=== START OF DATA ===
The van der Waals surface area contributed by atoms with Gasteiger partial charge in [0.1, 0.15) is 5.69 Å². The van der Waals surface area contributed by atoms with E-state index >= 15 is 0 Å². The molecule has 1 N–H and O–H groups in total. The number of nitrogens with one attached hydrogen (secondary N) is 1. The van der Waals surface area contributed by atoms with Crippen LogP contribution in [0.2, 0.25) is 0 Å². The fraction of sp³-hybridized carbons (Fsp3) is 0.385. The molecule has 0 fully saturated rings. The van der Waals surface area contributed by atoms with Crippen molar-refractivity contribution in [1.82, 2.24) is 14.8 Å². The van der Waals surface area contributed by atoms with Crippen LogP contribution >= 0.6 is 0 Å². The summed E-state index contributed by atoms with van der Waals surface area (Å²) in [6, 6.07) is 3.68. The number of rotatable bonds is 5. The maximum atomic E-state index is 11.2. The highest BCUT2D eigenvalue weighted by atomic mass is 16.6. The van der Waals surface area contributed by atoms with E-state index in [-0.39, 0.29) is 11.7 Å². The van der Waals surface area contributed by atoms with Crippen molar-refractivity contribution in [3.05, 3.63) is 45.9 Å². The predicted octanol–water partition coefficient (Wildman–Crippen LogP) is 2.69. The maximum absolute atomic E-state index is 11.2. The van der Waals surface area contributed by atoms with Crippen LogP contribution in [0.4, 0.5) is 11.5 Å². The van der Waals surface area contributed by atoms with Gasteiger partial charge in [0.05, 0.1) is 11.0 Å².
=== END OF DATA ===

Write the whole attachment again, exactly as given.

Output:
The van der Waals surface area contributed by atoms with Gasteiger partial charge in [0.1, 0.15) is 5.69 Å². The van der Waals surface area contributed by atoms with E-state index >= 15 is 0 Å². The molecule has 1 N–H and O–H groups in total. The number of nitrogens with one attached hydrogen (secondary N) is 1. The van der Waals surface area contributed by atoms with Crippen LogP contribution in [0.2, 0.25) is 0 Å². The fraction of sp³-hybridized carbons (Fsp3) is 0.385. The molecule has 0 fully saturated rings. The van der Waals surface area contributed by atoms with Crippen molar-refractivity contribution in [1.82, 2.24) is 14.8 Å². The van der Waals surface area contributed by atoms with Crippen LogP contribution >= 0.6 is 0 Å². The summed E-state index contributed by atoms with van der Waals surface area (Å²) in [6, 6.07) is 3.68. The number of rotatable bonds is 5. The maximum atomic E-state index is 11.2. The highest BCUT2D eigenvalue weighted by atomic mass is 16.6. The van der Waals surface area contributed by atoms with E-state index in [-0.39, 0.29) is 11.7 Å². The van der Waals surface area contributed by atoms with Crippen molar-refractivity contribution in [3.05, 3.63) is 45.9 Å². The predicted octanol–water partition coefficient (Wildman–Crippen LogP) is 2.69. The maximum absolute atomic E-state index is 11.2. The van der Waals surface area contributed by atoms with Crippen LogP contribution in [0.4, 0.5) is 11.5 Å². The van der Waals surface area contributed by atoms with Gasteiger partial charge in [0.05, 0.1) is 11.0 Å².